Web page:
Centro Comunitário S. Cirilo and JRS were the winners of the D. António Francisco award, given for the first time by the Associação Comercial do Porto, the Irmandade dos Clérigos and the Santa Casa da Misericórida do Porto. The award ceremony happened on the first anniversary of the death of the bishop at Palácio da Bolsa. Both institutions work with refugees and vulnerable people. The D. António Francisco award receives its name from Bishop António Francisco dos Santos (February 21, 1948 – September 11, 2017), who passed away suddenly and left a great legacy of social justice and social awareness, as an example of love of neighbor and solidarity. The award was thought in line with Pope Francis’s ecclesiology of the poor. The prize of seventy-five thousand euros is awarded to citizens known for their work in the promotion and advocacy for the dignity of the human person, the advocacy and promotion of human rights, the interreligious and ecumenical dialogue, and the promotion of peace. Award received with joy JRS will use the prize for their work in the Unidade Habitacional de Santo António -UHSA (public housing), Centro de Instalação Temporária for migrants in irregular situations held in custody. “It is with great joy and gratitude that we receive this award, which acknowledges the work so often done silently in the accompaniment of migrants and refugees, especially the most vulnerable. We feel also moved by the memory of Bishop António Francisco, an inspiration to keep us working in a bold, creative and steadfast way,” says André Costa Jorge, President of JRS Portugal.  Costa Jorge remarked, “Our work at UHSA since 2006 is unique in Portugal and in Europe, due to its specificity. We follow up migrants in irregular situation and kept in custody, the major part in a deep vulnerable and fragile situation. Our technical team has the required profile for the job and counts also with several volunteers working permanently. This award encourages us to keep our work seeking justice and defending human rights.” Centro S. Cirilo also received the award with enthusiasm and gratitude: “We feel very grateful for this award, which confirms the work developed by the Center through the years. Besides the monetary prize, the acknowledgment and visibility brought by this award represent a meaningful contribution to better develop its mission onwards,” says Fr. Luis Ferreira do Amaral, SJ, Director of the Center. “We thank Associação Comercial do Porto, Irmandade dos Clérigos and Santa Casa da Misericórdia do Porto for this good initiative and we rejoice with the name chosen for the award -D. António Francisco,” concludes the Jesuit. This Jesuit work in Porto seeks to enable people and families (both national and foreign), who might be passing through a fragile temporary situation. The goal is always the reintegration in the society. Since its opening in 2010, the Center helped more than 7500 people from 114 nationalities and achieved more than 400 work placements. “The key values promoted by this award –the defense and promotion of the human person, the interreligious dialogue, and the promotion of peace- are the same values Centro São Cirilo brings up and seeks in the pursuit of its mission,” says Fr. Luis Ferreira do Amaral, SJ. Picture: Left to right (André Jorge – JRS Portugal Director; Fr. Luís Amaral, sj – São Cirilo President; Nuno Botelho - Associação Comercial do Porto President; Mauel Linda – Porto Bishop; António Tavares - Provedor da Misericórdia do Porto; Fr.. Américo Aguiar - Irmandade dos Clérigos.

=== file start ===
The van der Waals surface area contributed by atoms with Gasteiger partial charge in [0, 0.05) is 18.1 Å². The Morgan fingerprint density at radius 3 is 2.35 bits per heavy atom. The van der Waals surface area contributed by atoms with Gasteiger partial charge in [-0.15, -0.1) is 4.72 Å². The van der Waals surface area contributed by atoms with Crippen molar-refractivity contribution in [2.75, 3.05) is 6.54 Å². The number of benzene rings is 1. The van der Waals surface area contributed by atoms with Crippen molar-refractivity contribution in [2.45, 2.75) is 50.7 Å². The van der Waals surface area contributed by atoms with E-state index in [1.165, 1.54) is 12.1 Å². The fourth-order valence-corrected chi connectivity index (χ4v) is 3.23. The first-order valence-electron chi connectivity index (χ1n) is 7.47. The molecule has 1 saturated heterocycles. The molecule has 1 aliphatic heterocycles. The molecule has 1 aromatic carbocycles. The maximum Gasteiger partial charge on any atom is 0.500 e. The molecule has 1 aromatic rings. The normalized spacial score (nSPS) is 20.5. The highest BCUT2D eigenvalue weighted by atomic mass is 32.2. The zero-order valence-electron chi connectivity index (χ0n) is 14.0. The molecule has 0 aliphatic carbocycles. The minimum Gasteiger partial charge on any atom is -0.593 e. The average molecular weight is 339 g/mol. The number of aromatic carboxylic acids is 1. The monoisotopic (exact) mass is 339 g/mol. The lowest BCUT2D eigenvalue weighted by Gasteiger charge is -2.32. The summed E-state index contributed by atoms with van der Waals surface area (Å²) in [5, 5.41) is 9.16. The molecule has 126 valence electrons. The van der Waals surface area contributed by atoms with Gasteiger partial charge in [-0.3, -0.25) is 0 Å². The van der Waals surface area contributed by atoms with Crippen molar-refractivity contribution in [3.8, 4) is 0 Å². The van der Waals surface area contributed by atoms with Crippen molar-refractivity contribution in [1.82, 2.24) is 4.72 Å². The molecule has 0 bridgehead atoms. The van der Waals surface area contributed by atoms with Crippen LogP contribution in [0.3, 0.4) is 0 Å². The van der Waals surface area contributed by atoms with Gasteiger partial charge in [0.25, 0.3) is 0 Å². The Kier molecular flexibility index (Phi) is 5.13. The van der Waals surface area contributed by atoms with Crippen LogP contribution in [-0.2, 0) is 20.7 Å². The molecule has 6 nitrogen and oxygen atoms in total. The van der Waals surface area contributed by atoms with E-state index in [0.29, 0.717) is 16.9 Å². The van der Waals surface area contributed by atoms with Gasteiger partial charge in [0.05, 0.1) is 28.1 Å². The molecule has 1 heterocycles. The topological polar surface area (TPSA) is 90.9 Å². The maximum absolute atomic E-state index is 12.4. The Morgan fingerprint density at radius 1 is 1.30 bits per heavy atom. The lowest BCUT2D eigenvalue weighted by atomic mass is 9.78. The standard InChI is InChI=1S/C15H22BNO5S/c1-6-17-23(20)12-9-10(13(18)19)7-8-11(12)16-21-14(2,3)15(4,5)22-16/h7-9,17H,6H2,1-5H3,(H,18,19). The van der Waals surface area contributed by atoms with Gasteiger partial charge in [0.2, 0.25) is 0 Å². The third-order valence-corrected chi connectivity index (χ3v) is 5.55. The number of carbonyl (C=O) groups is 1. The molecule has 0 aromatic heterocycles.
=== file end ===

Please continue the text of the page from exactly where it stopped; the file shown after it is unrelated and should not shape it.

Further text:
The Portuguese Parliament is preparing to discuss, on May 29, four laws that seek to regulate the non-punishable practice of euthanasia. The Jesuits in Portugal feel it their duty to take a public position on this issue. Consequently they published an Editorial in its official portal, PONTO SJ. The Portuguese Jesuits accept that the intention of the authors of the different laws is to alert to the suffering and loneliness that so many experience in the terminal phase of life. However, they deny that the path recommended by the different laws is the one that responds to the need to accompany those who are approaching the end of life. The Portuguese Jesuits regret that the deputies have not been sensitive to the calls of the Order of Physicians, the National Ethics Council and other civil entities. They also call for policies to be developed that give greater attention and care to those who suffer and to make these policies accessible to all.